A Sandwich That’s Actually Cool

Here's your nightly math! Just 5 quick minutes of number fun for kids and parents at home. Read a cool fun fact, followed by math riddles at different levels so everyone can jump in. Your kids will love you for it.

A Sandwich That’s Actually Cool

August 2, 2017

Today is Ice Cream Sandwich Day! This sweet treat was invented in the early 1900s in New York City, when an ice-cream cart guy mashed vanilla ice cream between two thin cookies. By the way, the ice cream cone was invented around the same time, by wrapping a waffle around the scoop. Then the sandwich took new forms, like the chocolate-chip Chipwich in 1981. But as New York Times writer Ligaya Mishan found out, New York City alone has sandwiches made with coconut-jackfruit ice cream, ice cream flavored with grown-up liqueurs, and open sandwiches with no top layer at all. Mix and match your own cookies and ice cream to invent your own cool treat!

Wee ones: If an ice cream sandwich has a cookie, then a layer of ice cream, then another cookie, how many layers does it have?

Little kids: How many complete sandwiches can you make if you have 7 chocolate chip cookies handy?  Bonus: How many would you need to make 7 sandwiches?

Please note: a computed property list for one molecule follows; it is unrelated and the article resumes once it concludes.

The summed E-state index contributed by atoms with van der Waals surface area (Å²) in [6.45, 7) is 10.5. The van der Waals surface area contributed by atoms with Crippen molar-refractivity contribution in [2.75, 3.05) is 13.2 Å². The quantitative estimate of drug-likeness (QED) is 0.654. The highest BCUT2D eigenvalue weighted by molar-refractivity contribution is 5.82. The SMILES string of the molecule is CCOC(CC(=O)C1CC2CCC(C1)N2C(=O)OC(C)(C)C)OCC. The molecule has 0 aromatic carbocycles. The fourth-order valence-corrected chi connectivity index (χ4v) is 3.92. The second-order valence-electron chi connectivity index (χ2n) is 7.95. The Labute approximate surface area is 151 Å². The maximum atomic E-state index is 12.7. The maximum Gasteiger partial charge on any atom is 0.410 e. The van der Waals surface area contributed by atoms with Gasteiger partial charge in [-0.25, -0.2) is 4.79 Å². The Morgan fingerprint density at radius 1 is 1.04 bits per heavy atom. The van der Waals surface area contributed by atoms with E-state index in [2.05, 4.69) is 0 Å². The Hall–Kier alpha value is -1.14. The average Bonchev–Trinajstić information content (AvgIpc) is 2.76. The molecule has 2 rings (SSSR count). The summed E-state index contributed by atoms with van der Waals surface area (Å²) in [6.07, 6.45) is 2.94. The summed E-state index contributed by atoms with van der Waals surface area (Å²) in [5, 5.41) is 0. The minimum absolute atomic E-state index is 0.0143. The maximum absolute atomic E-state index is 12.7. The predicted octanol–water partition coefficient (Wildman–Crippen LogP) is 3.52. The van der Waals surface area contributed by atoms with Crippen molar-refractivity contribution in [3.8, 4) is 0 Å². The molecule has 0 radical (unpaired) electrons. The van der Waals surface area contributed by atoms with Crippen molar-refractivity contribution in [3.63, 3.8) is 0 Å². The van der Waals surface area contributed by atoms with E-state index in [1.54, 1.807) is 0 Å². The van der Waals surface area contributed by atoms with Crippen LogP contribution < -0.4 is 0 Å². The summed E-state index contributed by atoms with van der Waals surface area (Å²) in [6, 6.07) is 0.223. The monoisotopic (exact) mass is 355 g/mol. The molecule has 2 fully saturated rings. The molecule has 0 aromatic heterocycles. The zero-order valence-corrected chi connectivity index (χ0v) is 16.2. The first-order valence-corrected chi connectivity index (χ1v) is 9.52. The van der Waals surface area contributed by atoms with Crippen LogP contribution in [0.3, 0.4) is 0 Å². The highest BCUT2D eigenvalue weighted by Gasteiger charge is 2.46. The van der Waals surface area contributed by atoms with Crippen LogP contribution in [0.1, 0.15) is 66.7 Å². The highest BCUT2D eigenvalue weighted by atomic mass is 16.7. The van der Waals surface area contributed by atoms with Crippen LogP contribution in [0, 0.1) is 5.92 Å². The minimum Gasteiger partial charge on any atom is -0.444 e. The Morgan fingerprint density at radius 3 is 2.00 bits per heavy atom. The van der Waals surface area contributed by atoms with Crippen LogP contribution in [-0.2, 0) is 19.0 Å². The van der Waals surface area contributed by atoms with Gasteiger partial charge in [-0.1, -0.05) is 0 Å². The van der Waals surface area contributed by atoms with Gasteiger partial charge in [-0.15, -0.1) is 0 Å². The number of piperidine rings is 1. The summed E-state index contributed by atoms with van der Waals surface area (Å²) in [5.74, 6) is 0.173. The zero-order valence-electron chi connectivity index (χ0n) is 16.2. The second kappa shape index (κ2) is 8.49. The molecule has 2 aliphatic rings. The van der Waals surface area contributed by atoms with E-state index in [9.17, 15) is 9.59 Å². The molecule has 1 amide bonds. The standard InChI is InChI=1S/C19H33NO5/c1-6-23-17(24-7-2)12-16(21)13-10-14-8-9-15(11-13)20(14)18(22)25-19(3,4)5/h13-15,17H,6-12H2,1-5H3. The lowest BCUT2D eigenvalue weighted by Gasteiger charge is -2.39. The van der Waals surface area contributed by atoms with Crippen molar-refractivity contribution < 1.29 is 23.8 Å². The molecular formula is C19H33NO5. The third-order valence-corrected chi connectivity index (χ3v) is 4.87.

Big kids: If you have 4 kinds of cookies — sugar, Oreos, chocolate-chip, and oatmeal — and 4 flavors of ice cream — coconut, mint, peanut butter, and pistachio — how many wild cookie-ice cream sandwich combos can you make? (Assume each sandwich uses 2 of the same cookie.)  Bonus: When did the Chipwich, born in 1981, have its 25th birthday?

 

 

 

Answers:
Wee ones: 3 layers.

Little kids: Just 3, since that will use 6 cookies; you’d need 8 to make 4 sandwiches.  Bonus: 14 cookies (2 cookies apiece).

Big kids: 16 kinds, since each of the 4 pairs of cookies can go with any of the 4 flavors.  Bonus: In 2006.

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About the Author

Laura Overdeck

Laura Overdeck

Laura Bilodeau Overdeck is founder and president of Bedtime Math Foundation. Her goal is to make math as playful for kids as it was for her when she was a child. Her mom had Laura baking while still in diapers, and her dad had her using power tools at a very unsafe age, measuring lengths, widths and angles in the process. Armed with this early love of numbers, Laura went on to get a BA in astrophysics from Princeton University, and an MBA from the Wharton School of Business; she continues to star-gaze today. Laura’s other interests include her three lively children, chocolate, extreme vehicles, and Lego Mindstorms.

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